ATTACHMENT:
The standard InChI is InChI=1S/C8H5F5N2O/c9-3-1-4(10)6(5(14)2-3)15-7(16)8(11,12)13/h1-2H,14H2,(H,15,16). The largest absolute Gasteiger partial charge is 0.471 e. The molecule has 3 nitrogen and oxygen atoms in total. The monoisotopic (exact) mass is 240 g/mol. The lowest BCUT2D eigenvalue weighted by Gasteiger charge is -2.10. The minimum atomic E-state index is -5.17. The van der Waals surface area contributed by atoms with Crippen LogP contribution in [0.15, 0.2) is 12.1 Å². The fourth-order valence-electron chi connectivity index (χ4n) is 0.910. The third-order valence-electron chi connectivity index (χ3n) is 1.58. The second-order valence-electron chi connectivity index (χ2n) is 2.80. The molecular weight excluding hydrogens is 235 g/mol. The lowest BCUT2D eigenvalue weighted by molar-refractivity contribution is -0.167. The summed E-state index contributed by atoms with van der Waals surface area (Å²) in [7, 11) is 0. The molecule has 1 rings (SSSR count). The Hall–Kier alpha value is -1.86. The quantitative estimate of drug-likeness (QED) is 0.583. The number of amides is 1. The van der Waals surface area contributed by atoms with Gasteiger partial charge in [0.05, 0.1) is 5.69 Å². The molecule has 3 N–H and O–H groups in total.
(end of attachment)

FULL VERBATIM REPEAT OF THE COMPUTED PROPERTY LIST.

The standard InChI is InChI=1S/C8H5F5N2O/c9-3-1-4(10)6(5(14)2-3)15-7(16)8(11,12)13/h1-2H,14H2,(H,15,16). The largest absolute Gasteiger partial charge is 0.471 e. The molecule has 3 nitrogen and oxygen atoms in total. The monoisotopic (exact) mass is 240 g/mol. The lowest BCUT2D eigenvalue weighted by Gasteiger charge is -2.10. The minimum atomic E-state index is -5.17. The van der Waals surface area contributed by atoms with Crippen LogP contribution in [0.15, 0.2) is 12.1 Å². The fourth-order valence-electron chi connectivity index (χ4n) is 0.910. The third-order valence-electron chi connectivity index (χ3n) is 1.58. The second-order valence-electron chi connectivity index (χ2n) is 2.80. The molecular weight excluding hydrogens is 235 g/mol. The lowest BCUT2D eigenvalue weighted by molar-refractivity contribution is -0.167. The summed E-state index contributed by atoms with van der Waals surface area (Å²) in [7, 11) is 0. The molecule has 1 rings (SSSR count). The Hall–Kier alpha value is -1.86. The quantitative estimate of drug-likeness (QED) is 0.583. The number of amides is 1. The van der Waals surface area contributed by atoms with Gasteiger partial charge in [0.05, 0.1) is 5.69 Å². The molecule has 3 N–H and O–H groups in total.